Continue reading

Share

Thoughts: Legends of the Fall, by Jim Harrison

I’ve definitely seen the film of this, a long time ago, and all I can remember is an expansive film score and a lot of gorgeous scenery, so I wasn’t sure what to expect of the book. All I really remember of the film is bigness, so it was a surprise to find that the book is in fact a novella, collected here in a volume with two other novellas.

Continue reading

Share

Thoughts: The Finest Hours: The True Story of the U.S. Coast Guard’s Most Daring Sea Rescue, by Michael J. Tougias and Casey Sherman

Yeah, can non-fiction books have shorter titles, please? It’s like German film titles. Anyway, we saw a lot of films based on true stories last year, and most of them were books first, so here we are.

Continue reading

Share

Thoughts: The Taliban Shuffle, by Kim Barker

The Taliban Shuffle, by Kim Barker, is in some ways the anti-13 Hours (at least in my very limited non-fiction reading experience). Where 13 Hours had such a narrow focus as to be almost useless to a reader who wants to learn anything about the situation in Libya, The Taliban Shuffle is almost impossibly broad. Partly a reflection of the (old-fashioned now, probably) foreign newspaper correspondent’s life, in which one person is expected to keep tabs on multiple countries‘ worth of news.

Continue reading

Share

Thoughts: Hotel du Lac, by Anita Brookner

This is not the first Booker Prizewinner I’ve read, but I haven’t read that many so it still gets a mention. It is the first book I’ve read where the author had to apologise for its winning a prize though! I’ve never read Ballard’s Empire of the Sun and I’m sure it’s great, but come on, guys. Being angry at a book because some people chose it over a different book is not polite. And it’s… really unfortunate that the book that won is about female experiences and the book everyone wanted to win is a war book. It just looks unfortunate. And as a total outsider to this fight that happened before I was born, I just have to lay that out there. It would be dishonest not to.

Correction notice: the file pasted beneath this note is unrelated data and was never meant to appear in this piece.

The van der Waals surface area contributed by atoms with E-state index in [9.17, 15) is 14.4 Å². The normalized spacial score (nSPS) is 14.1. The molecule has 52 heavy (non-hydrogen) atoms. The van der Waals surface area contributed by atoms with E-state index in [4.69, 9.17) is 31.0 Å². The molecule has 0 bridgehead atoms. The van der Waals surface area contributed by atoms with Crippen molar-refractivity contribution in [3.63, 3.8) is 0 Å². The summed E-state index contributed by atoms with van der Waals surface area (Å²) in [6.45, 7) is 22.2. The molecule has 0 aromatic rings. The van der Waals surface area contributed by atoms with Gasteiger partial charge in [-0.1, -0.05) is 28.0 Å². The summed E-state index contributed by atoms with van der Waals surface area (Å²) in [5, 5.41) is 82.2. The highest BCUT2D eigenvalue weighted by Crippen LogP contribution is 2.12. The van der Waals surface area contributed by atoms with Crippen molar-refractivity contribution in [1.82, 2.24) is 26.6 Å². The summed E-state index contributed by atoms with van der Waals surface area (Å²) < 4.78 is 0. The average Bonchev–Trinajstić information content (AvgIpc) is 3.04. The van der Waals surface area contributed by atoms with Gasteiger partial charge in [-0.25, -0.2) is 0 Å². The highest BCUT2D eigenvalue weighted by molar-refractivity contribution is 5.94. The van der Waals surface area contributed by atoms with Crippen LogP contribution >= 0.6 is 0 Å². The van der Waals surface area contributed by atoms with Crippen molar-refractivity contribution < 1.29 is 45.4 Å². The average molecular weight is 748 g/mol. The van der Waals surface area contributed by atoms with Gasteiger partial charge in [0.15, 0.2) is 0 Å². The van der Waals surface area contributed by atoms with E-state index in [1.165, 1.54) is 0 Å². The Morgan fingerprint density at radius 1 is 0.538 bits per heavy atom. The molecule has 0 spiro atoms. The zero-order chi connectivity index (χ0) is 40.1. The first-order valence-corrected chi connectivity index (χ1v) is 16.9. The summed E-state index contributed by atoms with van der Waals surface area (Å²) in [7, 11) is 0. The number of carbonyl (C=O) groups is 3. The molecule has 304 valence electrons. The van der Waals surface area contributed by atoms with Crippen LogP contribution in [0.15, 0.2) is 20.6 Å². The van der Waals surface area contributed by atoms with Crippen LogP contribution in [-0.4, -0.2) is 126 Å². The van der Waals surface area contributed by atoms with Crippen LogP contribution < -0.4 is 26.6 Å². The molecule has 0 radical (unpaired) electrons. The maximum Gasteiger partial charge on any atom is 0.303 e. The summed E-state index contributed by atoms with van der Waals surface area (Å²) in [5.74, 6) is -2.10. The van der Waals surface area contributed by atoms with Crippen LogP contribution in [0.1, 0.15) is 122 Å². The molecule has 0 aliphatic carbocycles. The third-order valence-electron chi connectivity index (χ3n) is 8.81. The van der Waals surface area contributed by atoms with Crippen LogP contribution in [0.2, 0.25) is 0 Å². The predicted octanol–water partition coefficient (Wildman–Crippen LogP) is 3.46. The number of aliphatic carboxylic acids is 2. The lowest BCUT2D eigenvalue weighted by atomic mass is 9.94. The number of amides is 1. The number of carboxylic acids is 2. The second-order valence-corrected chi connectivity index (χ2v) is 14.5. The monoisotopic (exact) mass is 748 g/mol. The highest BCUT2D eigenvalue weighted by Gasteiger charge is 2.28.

Anyway, Hotel du Lac was really good.

Continue reading

Share

Thoughts: Angus, Thongs and Full-Frontal Snogging, by Louise Rennison

I don’t always put children’s books on my list, but I must confess, I stalk the Goodreads of all of my friends and I have a friend or two who received these books very kindly so I put it on just to see how it would be.

Continue reading

Share

Thoughts: 13 Hours: The Inside Account of What Really Happened in Benghazi, by Mitchell Zuckoff

Oh boy, so upfront, this is another one that really wasn’t for me, and it wasn’t for me right from the start. Lionisation of US foreign policy is not the way to win my heart and mind.

This one resulted in a film that we got at Sneak, which is why it’s ended up on my list.

Continue reading

Share